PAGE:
Attorney General Loretta Lynch announced on Monday, May 9, that the U.S. Department of Justice was responding to a lawsuit filed against the federal government by Gov. McCrory with one of their own.
The Justice Department had given the state until today to state that they would stop enforcing HB2. McCrory chose to sue instead to determine if the bill is discriminatory, despite the fact that Lynch claims they were open to talks with he and other lawmakers about possibly extending the deadline.
“Today, we are filing a federal Civil Rights lawsuit against the state of North Carolina, Governor Pat McCrory, the North Carolina Department of Public Safety and the University of North Carolina,” Lynch said at a press conference. “We are seeking a court order declaring HB2’s restroom restriction impermeably discriminatory, as well as a statewide bar on its enforcement.”
Lynch announced that while the federal government was not pulling Title IX funding at this time, they “retain the option of curtailing federal funding to the North Carolina Department of Public Safety and the University of North Carolina as this case proceeds.”
She said that they remain open to discussions with the state, as well as any other states who might wonder if legislation they are considering will run afoul of federal law.
“But this action is about a great deal more than bathrooms This is about the dignity and respect that we accord our fellow citizens, and the laws that we as a people and as a country have enacted to protect them. Indeed, to protect all of us,” Lynch said.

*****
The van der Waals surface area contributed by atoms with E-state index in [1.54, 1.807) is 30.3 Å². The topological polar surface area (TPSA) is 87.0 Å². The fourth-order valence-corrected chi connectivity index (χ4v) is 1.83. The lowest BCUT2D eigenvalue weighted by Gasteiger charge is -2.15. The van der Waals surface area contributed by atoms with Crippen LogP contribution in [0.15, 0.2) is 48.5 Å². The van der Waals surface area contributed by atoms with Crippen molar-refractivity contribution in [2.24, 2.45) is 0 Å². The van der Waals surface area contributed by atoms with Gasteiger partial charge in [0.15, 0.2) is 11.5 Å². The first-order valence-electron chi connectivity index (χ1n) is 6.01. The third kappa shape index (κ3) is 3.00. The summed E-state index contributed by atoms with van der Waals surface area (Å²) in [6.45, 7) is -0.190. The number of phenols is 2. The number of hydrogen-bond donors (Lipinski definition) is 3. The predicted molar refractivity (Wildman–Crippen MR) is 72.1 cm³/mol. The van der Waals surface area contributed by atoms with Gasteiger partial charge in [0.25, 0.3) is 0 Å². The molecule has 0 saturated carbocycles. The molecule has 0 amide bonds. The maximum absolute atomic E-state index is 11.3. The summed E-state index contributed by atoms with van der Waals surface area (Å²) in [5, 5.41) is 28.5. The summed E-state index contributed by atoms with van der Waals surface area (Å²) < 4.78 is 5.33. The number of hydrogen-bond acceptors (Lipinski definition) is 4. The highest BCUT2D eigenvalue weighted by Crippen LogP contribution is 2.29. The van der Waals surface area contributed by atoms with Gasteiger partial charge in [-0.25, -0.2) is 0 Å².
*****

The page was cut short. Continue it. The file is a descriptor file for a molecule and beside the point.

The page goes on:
“We see you,” Lynch said to transgender Americans. “We stand with you…And please know that history is on your side. This country was founded on the promise of equal rights for all, and we have always managed to move closer to that ideal, little by little, day by day. And it may not be easy, but we will get there together.”
When asked why the lawsuit did not deal with HB2 allowing business owners to discriminate against LGBT people, Lunch pointed out that there was already a lawsuit filed, by the ACLU, Equality NC and Lambda Legal, dealing with that issue and that they support that action.
“To the extent that states, or any jurisdictions, may pass laws that allow businesses or anyone else to discriminate, we will always review those laws and see if there is in fact a basis for federal review and intervention…And where we see laws that are on the books now, we are actively reviewing and monitoring those,” Lynch said.
“This is not a time to act out of fear. This is a time to summon our national virtues of inclusivity, of diversity, of compassion and open-mindedness,” Lunch said. “And what we must not do, what we must never do, is turn on our neighbors, our family members, our fellow Americans, for something that they cannot control and deny what makes them human.
“And this is why none of us can stand by when a state enters the business of legislating identity and insist that someone pretend to be something or someone that they are not. Or invents a problem that doesn’t exist as a pretext for discrimination or harassment.”
Lynch asked that we not repeat the mistakes of the past, arguing “state sanctioned discrimination never looks good and never works in hindsight.”
Lynch also dealt with the question of discrimination based on sex including gender identity.
“Our lawsuit makes clear that it’s our position that federal law has been clear for some time now that discrimination against sex includes discrimination against individuals based on sexual identity, gender identity,” she said. “The law is clear, the cases are clear, and the Fourth Circuit recently made it clear, frankly only about two weeks ago.”